The aircraft carrier USS Carl Vinson leads the guided-missile cruiser USS Lake Champlain, right front, and the Arleigh Burke-class guided-missile destroyer USS Michael Murphy during a transit of the Philippine Sea. Mass Communication Specialist 2nd Class Sean M. Castellano/Navy
Top Navy leaders continue to insist they need a fleet of 355 ships to carry out contingency operations around the globe. But at the same time, they are looking forward to a near future where the number of gray hulls may not be the best way to measure naval strength.
In coming weeks, the Navy will release a document laying out what leaders see as the future of the service, Chief of Naval Operations Adm. John Richardson said during a discussion at the Brookings Institution in Washington, D.C., on Thursday. It will discuss not only how to pursue a fleet ramp-up in a cash-strapped reality, but also how innovation can allow the service to get more capability out of available platforms.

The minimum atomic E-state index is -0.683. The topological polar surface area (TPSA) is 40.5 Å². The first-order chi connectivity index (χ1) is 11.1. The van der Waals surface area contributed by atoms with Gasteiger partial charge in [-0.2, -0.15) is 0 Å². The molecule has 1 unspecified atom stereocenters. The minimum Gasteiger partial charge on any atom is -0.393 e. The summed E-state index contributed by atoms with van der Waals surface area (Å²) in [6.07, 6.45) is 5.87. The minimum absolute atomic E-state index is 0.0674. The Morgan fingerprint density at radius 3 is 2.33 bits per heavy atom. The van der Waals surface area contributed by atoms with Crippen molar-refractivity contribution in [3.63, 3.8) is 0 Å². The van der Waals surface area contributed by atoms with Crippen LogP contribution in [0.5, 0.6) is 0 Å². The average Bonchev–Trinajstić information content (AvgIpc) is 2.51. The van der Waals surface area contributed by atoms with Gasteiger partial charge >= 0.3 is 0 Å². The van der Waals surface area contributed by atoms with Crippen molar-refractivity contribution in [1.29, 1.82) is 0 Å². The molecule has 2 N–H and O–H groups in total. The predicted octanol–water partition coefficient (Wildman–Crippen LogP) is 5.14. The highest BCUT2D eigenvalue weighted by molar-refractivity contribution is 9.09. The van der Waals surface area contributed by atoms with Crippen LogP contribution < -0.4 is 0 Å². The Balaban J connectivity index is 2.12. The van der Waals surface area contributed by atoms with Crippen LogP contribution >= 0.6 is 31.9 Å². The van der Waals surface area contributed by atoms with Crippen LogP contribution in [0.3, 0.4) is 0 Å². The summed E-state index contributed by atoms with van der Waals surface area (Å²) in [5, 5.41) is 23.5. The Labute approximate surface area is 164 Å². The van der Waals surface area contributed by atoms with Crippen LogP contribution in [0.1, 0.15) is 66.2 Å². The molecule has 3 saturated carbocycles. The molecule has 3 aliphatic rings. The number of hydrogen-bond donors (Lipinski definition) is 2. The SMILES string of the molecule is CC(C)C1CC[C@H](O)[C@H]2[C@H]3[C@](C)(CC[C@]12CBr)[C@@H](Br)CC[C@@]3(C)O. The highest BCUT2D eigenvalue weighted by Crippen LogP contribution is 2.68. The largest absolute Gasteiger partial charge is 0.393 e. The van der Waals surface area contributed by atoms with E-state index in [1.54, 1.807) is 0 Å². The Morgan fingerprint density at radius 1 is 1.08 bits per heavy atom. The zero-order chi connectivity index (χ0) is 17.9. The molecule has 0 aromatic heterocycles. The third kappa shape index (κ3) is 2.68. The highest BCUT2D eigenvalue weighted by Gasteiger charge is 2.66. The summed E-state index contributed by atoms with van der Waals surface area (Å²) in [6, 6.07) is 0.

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WNU Editor: Today's naval platforms are far more lethal than their predecessors decades ago .... so you do less than what you needed decades ago to fulfil a mission. But the ocean is a big place .... and you do need to ships to be at the places where they are deemed to be critical to be there .... and for today's US Navy they must now be everywhere .... The U.S. Navy Must Be Everywhere at Once (John Lehman, Wall Street Journal).
Update: Some naval commanders want the numbers .... US Pacific Commander Says US Needs More Submarines, Ships to Counter North Korean Threat (Kris Osborn, Scout Warrior).